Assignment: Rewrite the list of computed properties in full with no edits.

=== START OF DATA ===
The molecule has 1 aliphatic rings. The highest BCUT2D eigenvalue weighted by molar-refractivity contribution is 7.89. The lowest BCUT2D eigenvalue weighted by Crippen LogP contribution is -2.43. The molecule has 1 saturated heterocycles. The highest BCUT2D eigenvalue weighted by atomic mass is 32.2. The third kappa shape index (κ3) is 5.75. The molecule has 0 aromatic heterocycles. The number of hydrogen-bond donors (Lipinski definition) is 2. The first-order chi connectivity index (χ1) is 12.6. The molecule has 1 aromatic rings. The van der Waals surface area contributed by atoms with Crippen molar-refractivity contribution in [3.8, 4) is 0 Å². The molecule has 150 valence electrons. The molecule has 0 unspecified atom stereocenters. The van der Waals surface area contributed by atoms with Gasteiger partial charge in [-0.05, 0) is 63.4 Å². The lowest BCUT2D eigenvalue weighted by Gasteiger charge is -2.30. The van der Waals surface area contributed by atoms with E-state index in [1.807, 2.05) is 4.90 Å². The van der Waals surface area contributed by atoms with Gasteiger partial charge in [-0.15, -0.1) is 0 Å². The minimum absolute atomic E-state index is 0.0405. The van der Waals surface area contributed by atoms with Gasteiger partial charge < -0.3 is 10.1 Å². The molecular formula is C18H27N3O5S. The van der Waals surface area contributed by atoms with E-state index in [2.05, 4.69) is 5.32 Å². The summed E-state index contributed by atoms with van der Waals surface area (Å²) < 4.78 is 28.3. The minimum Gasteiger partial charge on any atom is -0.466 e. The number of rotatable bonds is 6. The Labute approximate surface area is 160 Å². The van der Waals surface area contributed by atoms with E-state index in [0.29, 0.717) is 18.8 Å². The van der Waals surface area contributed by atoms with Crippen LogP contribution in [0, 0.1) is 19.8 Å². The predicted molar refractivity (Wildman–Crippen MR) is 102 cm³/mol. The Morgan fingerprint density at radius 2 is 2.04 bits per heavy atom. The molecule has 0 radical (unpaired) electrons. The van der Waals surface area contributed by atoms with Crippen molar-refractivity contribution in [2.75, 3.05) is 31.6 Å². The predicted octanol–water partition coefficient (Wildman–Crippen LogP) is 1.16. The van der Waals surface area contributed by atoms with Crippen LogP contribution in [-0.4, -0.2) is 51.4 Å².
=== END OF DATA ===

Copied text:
The molecule has 1 aliphatic rings. The highest BCUT2D eigenvalue weighted by molar-refractivity contribution is 7.89. The lowest BCUT2D eigenvalue weighted by Crippen LogP contribution is -2.43. The molecule has 1 saturated heterocycles. The highest BCUT2D eigenvalue weighted by atomic mass is 32.2. The third kappa shape index (κ3) is 5.75. The molecule has 0 aromatic heterocycles. The number of hydrogen-bond donors (Lipinski definition) is 2. The first-order chi connectivity index (χ1) is 12.6. The molecule has 1 aromatic rings. The van der Waals surface area contributed by atoms with Crippen molar-refractivity contribution in [3.8, 4) is 0 Å². The molecule has 150 valence electrons. The molecule has 0 unspecified atom stereocenters. The van der Waals surface area contributed by atoms with Gasteiger partial charge in [-0.05, 0) is 63.4 Å². The lowest BCUT2D eigenvalue weighted by Gasteiger charge is -2.30. The van der Waals surface area contributed by atoms with E-state index in [1.807, 2.05) is 4.90 Å². The van der Waals surface area contributed by atoms with Gasteiger partial charge in [-0.15, -0.1) is 0 Å². The minimum absolute atomic E-state index is 0.0405. The van der Waals surface area contributed by atoms with Gasteiger partial charge < -0.3 is 10.1 Å². The molecular formula is C18H27N3O5S. The van der Waals surface area contributed by atoms with E-state index in [2.05, 4.69) is 5.32 Å². The summed E-state index contributed by atoms with van der Waals surface area (Å²) < 4.78 is 28.3. The minimum Gasteiger partial charge on any atom is -0.466 e. The number of rotatable bonds is 6. The Labute approximate surface area is 160 Å². The van der Waals surface area contributed by atoms with E-state index in [0.29, 0.717) is 18.8 Å². The van der Waals surface area contributed by atoms with Crippen LogP contribution in [0, 0.1) is 19.8 Å². The predicted molar refractivity (Wildman–Crippen MR) is 102 cm³/mol. The Morgan fingerprint density at radius 2 is 2.04 bits per heavy atom. The molecule has 0 radical (unpaired) electrons. The van der Waals surface area contributed by atoms with Crippen molar-refractivity contribution in [2.75, 3.05) is 31.6 Å². The predicted octanol–water partition coefficient (Wildman–Crippen LogP) is 1.16. The van der Waals surface area contributed by atoms with Crippen LogP contribution in [-0.4, -0.2) is 51.4 Å².